How To Scare Someone Into Paying You Back

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How To Scare Someone Into Paying You Back

How To Scare Someone Into Paying You Back

Even if you lend money to someone, you may not get it back. The debtor has broken his promise to you and shouldn’t feel guilty about demanding payment of what he owes you. Whatever the reason for the original loan, if the person who owes you money doesn’t pay, there are always things you can do. If you do, you are more likely to raise money with less effort.

1. Establish a point in time when you think you can’t get paid without asking:

 You must determine if the original contract does not state the exact due date. Judge how much you trust the person without asking directly. Consider the outstanding amount. Small debts may not be paid off immediately, but large debts may take time to clear. Claim it as soon as possible if you owe money in a business transaction. Waiting for debt only makes it harder to collect.

2. Ask for money politely: 

If this date has passed, please claim the money. At this stage, you want to ensure the debtor knows the debt has not been paid. Sometimes people forget, but a friendly reminder is all you need. Officially, it is called the “Inquiry Desk.” 

 Instead of demanding payment, offer a reminder (“Remember the money you owe?”) to help the debtor save face. Please provide all relevant information when inquiring about debt. You must be prepared to provide the declared amount, the time the final payment was received, the outstanding amount, the payment arrangements you wish to accept, your contact information, and a definite due date. If you are dealing with any company or client, it may be helpful to submit this request as a letter. A suitable time frame for due dates is 10 to 20 days from the date the debtor received the letter. Debtor panic is the foreseeable future, but not close enough.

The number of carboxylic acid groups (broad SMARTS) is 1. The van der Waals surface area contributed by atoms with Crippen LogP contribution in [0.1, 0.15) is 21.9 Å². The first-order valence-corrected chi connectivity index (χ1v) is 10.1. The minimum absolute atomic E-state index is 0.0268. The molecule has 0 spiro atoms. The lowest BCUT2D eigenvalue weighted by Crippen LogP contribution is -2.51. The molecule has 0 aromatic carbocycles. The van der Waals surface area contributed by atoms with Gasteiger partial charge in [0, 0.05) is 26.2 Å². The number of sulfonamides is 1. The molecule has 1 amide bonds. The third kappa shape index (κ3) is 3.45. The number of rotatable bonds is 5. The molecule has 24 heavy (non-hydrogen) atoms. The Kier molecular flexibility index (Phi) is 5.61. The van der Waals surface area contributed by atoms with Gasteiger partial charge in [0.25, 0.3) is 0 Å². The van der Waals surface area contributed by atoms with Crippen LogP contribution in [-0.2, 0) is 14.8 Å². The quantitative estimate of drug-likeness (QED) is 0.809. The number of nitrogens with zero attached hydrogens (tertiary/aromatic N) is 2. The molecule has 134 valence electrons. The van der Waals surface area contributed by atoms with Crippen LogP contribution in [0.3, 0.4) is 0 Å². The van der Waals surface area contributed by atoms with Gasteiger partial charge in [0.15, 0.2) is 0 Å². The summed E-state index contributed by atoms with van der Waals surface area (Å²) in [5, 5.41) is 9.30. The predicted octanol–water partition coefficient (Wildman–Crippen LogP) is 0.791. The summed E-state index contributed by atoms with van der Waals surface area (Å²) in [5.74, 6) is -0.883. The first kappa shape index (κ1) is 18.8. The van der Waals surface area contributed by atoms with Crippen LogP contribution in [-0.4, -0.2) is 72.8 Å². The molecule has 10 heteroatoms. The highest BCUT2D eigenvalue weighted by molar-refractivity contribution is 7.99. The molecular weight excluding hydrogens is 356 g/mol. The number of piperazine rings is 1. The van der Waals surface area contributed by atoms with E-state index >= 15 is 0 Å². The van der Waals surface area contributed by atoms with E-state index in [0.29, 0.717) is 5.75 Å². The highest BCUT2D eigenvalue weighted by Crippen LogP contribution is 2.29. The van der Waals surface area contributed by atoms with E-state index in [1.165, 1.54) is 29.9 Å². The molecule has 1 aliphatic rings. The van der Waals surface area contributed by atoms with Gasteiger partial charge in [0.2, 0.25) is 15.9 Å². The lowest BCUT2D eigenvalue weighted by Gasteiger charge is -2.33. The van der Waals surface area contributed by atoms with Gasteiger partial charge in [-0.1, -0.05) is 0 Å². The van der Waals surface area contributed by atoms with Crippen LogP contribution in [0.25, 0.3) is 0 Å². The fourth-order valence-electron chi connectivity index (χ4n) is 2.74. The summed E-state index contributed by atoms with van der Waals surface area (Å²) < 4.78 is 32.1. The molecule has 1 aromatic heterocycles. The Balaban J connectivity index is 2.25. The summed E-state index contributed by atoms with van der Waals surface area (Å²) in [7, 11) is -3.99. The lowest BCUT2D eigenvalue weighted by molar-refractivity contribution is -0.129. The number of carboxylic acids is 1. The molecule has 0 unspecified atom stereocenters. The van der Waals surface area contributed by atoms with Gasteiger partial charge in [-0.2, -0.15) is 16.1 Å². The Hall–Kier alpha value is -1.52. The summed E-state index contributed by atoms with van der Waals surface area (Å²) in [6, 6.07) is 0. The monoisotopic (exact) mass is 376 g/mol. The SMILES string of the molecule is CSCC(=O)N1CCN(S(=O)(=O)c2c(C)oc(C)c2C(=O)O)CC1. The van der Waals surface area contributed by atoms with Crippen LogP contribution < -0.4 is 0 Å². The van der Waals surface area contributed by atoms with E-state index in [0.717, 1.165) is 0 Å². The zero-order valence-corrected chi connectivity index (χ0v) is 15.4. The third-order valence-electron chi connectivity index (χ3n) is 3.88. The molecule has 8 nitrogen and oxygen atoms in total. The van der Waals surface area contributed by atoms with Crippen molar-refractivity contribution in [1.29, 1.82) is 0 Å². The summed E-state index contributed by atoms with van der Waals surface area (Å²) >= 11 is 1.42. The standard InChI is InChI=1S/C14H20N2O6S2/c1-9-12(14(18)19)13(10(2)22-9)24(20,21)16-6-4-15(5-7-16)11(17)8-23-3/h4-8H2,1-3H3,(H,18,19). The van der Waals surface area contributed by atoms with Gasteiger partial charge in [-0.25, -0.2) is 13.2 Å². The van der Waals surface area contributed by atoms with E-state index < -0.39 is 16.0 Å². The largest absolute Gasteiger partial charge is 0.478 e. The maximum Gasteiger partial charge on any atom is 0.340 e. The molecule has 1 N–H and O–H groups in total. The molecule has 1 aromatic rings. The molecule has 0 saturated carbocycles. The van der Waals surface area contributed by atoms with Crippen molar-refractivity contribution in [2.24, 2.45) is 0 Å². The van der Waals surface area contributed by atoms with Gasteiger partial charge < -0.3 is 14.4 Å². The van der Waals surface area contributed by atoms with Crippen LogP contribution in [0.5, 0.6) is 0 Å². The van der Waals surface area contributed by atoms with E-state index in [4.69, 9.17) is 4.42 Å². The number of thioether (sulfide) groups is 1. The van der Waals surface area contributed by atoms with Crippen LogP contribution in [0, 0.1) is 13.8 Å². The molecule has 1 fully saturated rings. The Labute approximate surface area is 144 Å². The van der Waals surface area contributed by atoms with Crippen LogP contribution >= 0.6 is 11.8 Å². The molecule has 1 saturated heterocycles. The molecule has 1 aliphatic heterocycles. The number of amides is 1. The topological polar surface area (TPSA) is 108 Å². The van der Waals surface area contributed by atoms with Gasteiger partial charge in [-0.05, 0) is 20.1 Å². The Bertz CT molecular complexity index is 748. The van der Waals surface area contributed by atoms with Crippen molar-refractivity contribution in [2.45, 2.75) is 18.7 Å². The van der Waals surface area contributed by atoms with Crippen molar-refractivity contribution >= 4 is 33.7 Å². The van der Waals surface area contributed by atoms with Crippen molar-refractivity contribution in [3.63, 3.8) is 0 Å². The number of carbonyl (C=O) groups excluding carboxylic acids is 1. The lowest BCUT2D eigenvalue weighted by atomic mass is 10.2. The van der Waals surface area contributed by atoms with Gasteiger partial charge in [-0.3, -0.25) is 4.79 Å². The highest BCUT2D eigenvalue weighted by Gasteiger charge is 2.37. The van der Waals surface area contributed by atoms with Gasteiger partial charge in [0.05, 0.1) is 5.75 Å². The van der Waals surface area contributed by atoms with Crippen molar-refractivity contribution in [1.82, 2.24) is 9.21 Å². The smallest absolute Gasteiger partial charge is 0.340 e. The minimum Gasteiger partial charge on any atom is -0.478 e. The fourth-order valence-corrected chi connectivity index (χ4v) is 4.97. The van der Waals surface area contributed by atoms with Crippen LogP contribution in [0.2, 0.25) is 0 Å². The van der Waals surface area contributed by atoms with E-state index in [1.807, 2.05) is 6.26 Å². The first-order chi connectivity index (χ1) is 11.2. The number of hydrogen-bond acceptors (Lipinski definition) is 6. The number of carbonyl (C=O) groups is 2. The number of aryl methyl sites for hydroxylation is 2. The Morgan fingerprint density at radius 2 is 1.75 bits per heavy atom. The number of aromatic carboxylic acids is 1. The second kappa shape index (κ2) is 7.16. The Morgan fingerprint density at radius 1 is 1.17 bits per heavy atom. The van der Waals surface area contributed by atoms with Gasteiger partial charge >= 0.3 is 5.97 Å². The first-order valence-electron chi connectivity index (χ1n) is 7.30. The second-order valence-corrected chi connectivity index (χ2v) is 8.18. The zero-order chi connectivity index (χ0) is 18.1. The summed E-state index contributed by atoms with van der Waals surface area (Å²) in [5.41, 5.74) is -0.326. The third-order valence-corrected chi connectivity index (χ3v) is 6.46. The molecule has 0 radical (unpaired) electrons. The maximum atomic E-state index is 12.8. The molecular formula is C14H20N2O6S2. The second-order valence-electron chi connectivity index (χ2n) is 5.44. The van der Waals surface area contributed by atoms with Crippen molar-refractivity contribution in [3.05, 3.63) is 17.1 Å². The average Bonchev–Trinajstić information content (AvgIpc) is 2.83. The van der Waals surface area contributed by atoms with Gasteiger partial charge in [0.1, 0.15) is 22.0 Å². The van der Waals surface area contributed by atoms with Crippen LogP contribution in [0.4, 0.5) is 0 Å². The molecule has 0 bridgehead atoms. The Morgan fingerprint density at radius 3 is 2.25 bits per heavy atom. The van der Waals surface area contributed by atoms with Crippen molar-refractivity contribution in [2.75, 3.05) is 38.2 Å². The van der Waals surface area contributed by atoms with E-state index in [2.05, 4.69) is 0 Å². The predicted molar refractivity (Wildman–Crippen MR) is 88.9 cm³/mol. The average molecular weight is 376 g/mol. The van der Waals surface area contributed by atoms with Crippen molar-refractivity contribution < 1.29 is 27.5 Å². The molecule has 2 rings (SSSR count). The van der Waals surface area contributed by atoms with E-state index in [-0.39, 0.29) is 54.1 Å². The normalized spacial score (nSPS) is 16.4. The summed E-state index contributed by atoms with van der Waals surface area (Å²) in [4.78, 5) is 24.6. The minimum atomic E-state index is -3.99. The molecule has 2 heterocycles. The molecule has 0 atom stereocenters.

3. Decide whether to accept another payment method:

 While waiting for the total price, it may not be worth it. If the amount is small or you think the person can’t afford it, consider asking them to provide something else. The provision of services or other courtesies is valid if you accept this Agreement. If this is the case, please clarify your offer and collect it as soon as possible. Don’t act too quickly. This may signal that the debt can be negotiated and reduced, or the debtor may take longer.

4. Make payment requests more consistent:

These are called “Demand Contacts.” You should be more forthright if the debtor does not comply with your demands. Make it clear that you expect immediate payment or a clear payment obligation, and provide clear instructions for making that payment. Here your words should be more direct and show urgency. Sentences such as “I have to pay now” or “I have to agree now” let the debtor know that you are severe and are not ready to negotiate further. Increase. Include clear consequences for non-payment.

How To Scare Someone Into Paying You Back

Let the person know what you plan to do if you do not receive your proper payment on time, and be prepared to do so.

5. Continue the rigor of debt collection activity: